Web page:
Opeth - Pale Communion

We might as well get this out of the way up front: if you were among those who were hoping against hope that Mikael Åkerfeldt would steer the band back towards death metal on Pale Communion, you’re going to be very disappointed, because Pale Communion completes the transformation begun on 2011’s Heritage. It’s time to accept it—Opeth is no longer a death metal band. And this is a very good thing.

Of course, for anyone who’s been paying attention Opeth’s career arc, the shift from progressive death metal to straight-up progressive metal shouldn’t be that much of a surprise. Starting with the mellow progginess of 2003’s excellent Damnation album, and then continuing with the increased usage of the proggiest of prog instruments, the mellotron, on Ghost Reveries and Watershed, Åkerfeldt has been moving away from the band’s death metal roots for a while now, and, to my ears at least, it’s a change that needed to happen. I think most fans of the band will agree that they peaked as a death metal band with 2001’s Blackwater Park, and while they still really haven’t put out a bad album, in many ways Ghost Reveries and Watershed felt like more of the same from a band who were really capable of better. They were good albums, but they weren’t great albums, which is what made Heritage feel like such a breath of fresh air when it came out. Yes, in hindsight Heritage is in many ways a transitional album and, as such, has its flaws, but Åkerfeldt sounded revitalized and the album was ambitious in a way that Opeth hadn’t been in close to a decade.

Which brings us (finally) to Pale Communion. If Heritage is the equivalent of the band’s awkward teenage years, Pale Communion is the glorious payoff on the other side. It takes the blueprint of Heritage and improves on it in every conceivable way, managing to both wear Åkerfeldt’s 70’s prog influences proudly on its sleeve while still sounding unmistakably like Opeth. If Blackwater Park was Opeth Mk. I’s masterpiece, then Pale Communion may very well be the masterpiece from Opeth Mk. II.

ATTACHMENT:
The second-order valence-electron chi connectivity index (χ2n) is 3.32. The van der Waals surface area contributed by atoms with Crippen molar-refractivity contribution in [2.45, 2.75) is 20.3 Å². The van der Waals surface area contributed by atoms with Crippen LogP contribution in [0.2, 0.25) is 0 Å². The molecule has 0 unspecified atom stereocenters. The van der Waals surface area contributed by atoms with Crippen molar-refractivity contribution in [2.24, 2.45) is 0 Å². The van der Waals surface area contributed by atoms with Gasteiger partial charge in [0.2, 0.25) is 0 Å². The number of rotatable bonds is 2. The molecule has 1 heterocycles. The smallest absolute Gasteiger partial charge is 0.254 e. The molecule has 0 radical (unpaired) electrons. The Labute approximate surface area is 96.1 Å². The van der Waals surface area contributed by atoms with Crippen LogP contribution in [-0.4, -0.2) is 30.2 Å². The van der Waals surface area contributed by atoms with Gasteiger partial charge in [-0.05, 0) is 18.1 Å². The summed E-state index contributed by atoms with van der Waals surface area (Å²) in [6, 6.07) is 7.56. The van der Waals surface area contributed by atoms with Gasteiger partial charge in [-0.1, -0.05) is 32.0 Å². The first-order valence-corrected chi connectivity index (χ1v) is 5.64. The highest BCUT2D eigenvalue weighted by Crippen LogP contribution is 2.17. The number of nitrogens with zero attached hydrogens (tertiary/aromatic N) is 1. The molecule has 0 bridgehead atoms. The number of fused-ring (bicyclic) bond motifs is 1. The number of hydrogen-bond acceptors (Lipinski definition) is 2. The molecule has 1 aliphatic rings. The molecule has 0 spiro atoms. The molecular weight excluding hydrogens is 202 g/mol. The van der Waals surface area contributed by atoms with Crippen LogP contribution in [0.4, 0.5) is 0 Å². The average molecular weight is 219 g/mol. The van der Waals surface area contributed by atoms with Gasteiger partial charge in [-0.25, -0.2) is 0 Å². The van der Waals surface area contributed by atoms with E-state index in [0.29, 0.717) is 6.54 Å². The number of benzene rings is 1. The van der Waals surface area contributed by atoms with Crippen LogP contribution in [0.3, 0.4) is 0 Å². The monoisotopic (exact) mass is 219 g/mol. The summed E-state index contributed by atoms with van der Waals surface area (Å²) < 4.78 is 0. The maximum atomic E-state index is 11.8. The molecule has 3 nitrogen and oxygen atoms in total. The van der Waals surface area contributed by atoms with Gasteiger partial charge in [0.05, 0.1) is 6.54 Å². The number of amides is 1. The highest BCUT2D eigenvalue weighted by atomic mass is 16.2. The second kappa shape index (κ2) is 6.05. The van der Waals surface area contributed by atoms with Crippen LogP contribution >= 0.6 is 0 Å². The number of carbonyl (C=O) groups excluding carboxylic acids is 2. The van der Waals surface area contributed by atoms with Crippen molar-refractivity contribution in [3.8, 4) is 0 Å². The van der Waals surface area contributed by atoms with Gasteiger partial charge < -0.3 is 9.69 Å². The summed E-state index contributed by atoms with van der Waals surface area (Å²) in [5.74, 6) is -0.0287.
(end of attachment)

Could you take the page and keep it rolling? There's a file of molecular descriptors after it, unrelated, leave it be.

Upon first listening to Pale Communion, two things are immediately noticeable. From the first two minutes or so of album opener “Eternal Rains Will Come,” it’s obvious that new keyboardist Joakim Svalberg, who replaced Per Wiberg shortly after the completion of Heritage, has assumed a much larger role in the group’s sound than that of his predecessor. There are keyboards and organs all over Pale Communion, to the point where on certain songs, like “Eternal Rains Will Come,” they carry more of the melody than the guitars do. The second is that Åkerfeldt’s vocals are stronger and sound more confident than they ever have on an Opeth record. There are even vocal harmonies on several songs that wouldn’t sound out of place on a Crosby, Stills & Nash album.

In spite of these changes in the band’s sound, Pale Communion still sounds very much like Opeth. There are only a couple of songs on the album—the outstanding “River,” whose stomping, largely acoustic first half of wouldn’t have sounded out of place on Led Zeppelen III; and the appropriately titled, Gobin-esque instrumental “Goblin”—that depart considerably from what might be considered Opeth’s trademark sound. The guitar tones, certain chord phrasings, the overall lyricism of the lead breaks—they should all be familiar to any longtime Opeth fans.

In an album full of standout tracks, I want to especially highlight the two songs that close Pale Heritage, “Voice of Treason” and “Faith in Others.” “Voice” is a moody strings and keyboard track that’s notable for its use of an actual orchestra instead of a mellotron, which I’m almost certain is a first for the band. The orchestral coda of “Voice” segues directly into “Faith in Others,” which might be the loveliest song in the entire Opeth catalogue, especially the acoustic guitar and piano section near the end. It might also be the most lyrically uplifting song Åkerfeldt has ever written, especially the song’s closing section: “Asleep in the rain/A child once again/And the ghost in my head/Has forgiven me/Lifted his curse upon me.”

In closing, Pale Communion is easily the best album Opeth has done since Damnation, and deserves a listen even if you were among those who felt like Heritage was major letdown. If approached with an open mind, I think this album should win the band back at least some of the fans they lost for not being ‘metal’ anymore.

 Pale Communion is available now in several formats via Roadrunner Records.